This briefings summarise the impacts of global warming at and above 1.5°C relative to pre-industrial levels. Key information is extracted from the Special Reports of the Intergovernmental Panel on Climate Change (IPCC) of its sixth assessment report cycle (AR6). These Special Reports represent an invaluable resource to understand the impacts of exceeding 1.5°C and new science published after their compilation has only contributed to an ever clearer picture of the grave consequences of exceeding that limit. In addition to the overview on climate impacts based on the Special Reports, latest information on global mitigation efforts and requirements to meet the 1.5°C limit are also included.
Besides increases in temperatures, the world’s oceans also take up CO2, leading to a lowering of pH-levels in the water. This process is especially relevant to marine ecosystems and coral reefs, which are very sensitive to changes in ocean chemistry. Strong ocean acidification depresses metabolic rates in some organisms and reduces the ability of species to sequester calcium required for building shells and skeletons, or even leads to dissolving existing coral reef structures. We assess greenhouse-gas emission scenarios regarding the possibility to prevent the worst of the projected effects of ocean acidification.
The IPCC Special Report on Global Warming of 1.5°C sent a message of urgency. The IPCC Special Report on the Ocean and Cryosphere in a Changing Climate re-emphasises it and adds the dimensions of legacy of our actions. It shows how changes in ocean and cryosphere will continue for centuries and millennia even after emissions have seized.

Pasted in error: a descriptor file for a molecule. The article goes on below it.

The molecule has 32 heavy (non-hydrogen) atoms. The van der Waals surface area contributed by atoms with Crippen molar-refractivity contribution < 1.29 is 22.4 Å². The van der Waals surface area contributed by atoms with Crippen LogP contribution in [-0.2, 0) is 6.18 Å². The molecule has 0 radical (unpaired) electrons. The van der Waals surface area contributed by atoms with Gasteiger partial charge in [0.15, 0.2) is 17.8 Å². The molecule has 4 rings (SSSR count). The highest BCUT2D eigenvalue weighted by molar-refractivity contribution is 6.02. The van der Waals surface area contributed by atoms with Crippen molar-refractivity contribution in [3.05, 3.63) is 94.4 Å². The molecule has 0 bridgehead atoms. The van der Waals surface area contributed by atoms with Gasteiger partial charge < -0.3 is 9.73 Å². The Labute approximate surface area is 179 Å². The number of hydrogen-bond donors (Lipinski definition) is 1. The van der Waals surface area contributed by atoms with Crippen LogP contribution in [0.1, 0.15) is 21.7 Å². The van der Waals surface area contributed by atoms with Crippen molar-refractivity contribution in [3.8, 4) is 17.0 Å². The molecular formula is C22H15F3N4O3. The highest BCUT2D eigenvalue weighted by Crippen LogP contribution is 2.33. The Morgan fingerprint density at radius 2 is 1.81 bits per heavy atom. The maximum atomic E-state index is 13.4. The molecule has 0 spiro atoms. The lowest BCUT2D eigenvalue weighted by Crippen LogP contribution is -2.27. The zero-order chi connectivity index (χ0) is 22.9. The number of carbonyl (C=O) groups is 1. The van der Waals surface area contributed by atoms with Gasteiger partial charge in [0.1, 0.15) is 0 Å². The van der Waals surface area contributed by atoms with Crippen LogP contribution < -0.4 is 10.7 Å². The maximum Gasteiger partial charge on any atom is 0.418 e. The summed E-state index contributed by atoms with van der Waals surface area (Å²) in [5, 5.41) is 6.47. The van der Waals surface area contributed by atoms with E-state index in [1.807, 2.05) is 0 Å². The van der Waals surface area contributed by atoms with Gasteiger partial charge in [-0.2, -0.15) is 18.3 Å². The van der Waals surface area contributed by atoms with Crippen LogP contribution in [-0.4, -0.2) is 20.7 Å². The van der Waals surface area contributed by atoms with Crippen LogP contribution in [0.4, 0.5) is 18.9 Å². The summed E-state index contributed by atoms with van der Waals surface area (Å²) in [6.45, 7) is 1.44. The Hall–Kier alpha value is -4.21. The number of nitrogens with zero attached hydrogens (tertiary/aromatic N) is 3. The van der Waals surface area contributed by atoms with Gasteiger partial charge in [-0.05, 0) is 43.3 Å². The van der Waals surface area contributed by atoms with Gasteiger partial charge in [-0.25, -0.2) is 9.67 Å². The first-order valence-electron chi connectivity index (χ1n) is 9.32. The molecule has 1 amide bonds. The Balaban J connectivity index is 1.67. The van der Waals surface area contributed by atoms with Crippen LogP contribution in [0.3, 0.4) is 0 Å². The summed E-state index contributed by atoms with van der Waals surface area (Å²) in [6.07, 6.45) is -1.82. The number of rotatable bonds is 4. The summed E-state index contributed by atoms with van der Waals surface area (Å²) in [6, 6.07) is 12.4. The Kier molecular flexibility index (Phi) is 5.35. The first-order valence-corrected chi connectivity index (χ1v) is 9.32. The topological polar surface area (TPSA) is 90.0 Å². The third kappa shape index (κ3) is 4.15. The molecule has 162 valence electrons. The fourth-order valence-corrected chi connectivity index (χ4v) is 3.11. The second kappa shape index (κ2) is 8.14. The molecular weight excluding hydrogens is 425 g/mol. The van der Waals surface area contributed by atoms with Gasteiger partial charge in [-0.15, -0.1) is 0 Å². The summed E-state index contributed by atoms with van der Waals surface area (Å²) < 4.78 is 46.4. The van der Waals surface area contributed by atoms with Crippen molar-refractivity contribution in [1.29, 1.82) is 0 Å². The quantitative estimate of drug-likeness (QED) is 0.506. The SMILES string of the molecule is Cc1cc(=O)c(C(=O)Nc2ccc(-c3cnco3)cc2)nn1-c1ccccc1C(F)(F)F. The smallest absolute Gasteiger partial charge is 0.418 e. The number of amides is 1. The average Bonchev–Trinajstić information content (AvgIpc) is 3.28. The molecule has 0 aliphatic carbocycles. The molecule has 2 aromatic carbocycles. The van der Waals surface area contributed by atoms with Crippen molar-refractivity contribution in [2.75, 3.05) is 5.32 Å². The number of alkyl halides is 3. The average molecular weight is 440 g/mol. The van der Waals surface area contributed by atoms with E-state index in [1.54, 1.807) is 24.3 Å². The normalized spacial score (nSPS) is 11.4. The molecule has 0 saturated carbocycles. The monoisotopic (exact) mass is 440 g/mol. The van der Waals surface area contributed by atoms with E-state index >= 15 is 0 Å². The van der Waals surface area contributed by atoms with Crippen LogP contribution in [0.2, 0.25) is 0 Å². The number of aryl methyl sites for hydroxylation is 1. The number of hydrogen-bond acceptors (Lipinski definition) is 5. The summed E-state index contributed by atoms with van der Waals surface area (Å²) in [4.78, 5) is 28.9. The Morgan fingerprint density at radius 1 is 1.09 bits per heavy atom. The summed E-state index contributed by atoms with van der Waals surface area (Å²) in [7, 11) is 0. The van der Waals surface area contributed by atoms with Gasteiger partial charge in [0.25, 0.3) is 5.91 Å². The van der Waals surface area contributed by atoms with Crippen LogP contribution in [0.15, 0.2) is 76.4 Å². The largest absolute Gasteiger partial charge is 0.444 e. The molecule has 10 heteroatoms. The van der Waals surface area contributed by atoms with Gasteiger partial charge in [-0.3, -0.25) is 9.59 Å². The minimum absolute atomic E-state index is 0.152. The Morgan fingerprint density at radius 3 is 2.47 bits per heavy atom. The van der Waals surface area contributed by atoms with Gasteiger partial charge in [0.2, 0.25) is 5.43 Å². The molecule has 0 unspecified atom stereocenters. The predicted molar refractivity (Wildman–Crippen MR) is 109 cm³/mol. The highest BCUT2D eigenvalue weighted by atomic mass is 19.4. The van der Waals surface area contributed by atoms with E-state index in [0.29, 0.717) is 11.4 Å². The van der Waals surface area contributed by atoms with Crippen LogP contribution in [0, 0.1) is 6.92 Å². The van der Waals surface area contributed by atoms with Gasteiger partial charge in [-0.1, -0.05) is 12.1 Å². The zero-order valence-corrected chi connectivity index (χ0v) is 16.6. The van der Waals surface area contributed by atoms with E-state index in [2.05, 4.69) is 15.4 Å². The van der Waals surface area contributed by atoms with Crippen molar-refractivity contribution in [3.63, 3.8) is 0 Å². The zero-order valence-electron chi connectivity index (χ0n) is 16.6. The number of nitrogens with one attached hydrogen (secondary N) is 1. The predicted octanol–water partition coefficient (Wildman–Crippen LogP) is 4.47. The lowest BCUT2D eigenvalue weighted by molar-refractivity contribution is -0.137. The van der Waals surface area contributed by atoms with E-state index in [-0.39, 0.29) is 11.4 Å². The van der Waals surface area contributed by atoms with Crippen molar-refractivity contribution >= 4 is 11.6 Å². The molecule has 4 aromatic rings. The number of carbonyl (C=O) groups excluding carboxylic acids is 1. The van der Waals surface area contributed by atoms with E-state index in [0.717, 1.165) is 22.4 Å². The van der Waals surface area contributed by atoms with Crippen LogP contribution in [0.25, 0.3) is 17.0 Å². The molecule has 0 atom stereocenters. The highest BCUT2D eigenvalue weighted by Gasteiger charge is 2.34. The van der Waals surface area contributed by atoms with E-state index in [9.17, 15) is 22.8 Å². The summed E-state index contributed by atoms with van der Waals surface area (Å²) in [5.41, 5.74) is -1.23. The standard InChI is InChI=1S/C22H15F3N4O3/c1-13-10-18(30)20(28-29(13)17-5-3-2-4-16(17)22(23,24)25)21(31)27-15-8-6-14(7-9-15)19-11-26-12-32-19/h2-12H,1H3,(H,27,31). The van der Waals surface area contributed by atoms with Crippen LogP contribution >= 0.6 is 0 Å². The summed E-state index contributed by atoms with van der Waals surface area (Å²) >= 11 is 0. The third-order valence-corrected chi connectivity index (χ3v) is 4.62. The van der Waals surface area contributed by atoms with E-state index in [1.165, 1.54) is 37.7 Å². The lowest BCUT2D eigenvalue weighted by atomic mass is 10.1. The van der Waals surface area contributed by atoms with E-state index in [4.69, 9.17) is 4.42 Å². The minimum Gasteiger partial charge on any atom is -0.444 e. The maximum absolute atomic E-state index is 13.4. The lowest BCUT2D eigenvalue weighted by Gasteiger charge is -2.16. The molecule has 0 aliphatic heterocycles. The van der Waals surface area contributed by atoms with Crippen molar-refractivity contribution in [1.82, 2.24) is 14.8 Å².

A reminder for the 'Blue COP' - limiting warming to 1.5°C crucial for protecting oceans and ocean servicesBriefing papers
Ocean systems are particularly vulnerable to climate change and are already heavily impacted today. This briefing provides an overview of the latest science including from the latest IPCC special reports on key risks for ocean systems including from sea-level rise, ocean acidification and impacts on marine and coastal ecosystems. The analysis underscores the need to limit warming below 1.5°C to limit impacts on ocean systems. It is clearer than ever that exceeding that warming level will fundamentally affect ocean systems and undermine any other attempts to protect them. Limiting warming to 1.5°C remains of paramount importance to safeguard the oceans.
Ocean systems are particularly vulnerable to climate change, and there is already clear evidence for loss and damage inflicted by climate change on ocean systems. This briefing provides an overview of the latest science on key risks for ocean systems including from sea-level rise, ocean acidification and impacts on coral reefs and other marine and coastal ecosystems.
Third report in the Turn Down the Heat series assesses climate risks in Latin American and the Caribbean, Middle East and North Africa and Europe and Central Asia.
This report focuses on the risks of climate change to development in Sub-Saharan Africa, South East Asia and South Asia.
This report provides a snapshot of recent scientific literature and new analyses of likely impacts and risks that would be associated with a 4° Celsius warming within this century.
Science and policy to assist and support SIDSs and LDCs to negotiate a strong international climate regime, enabling low carbon development and supporting adaptation needs.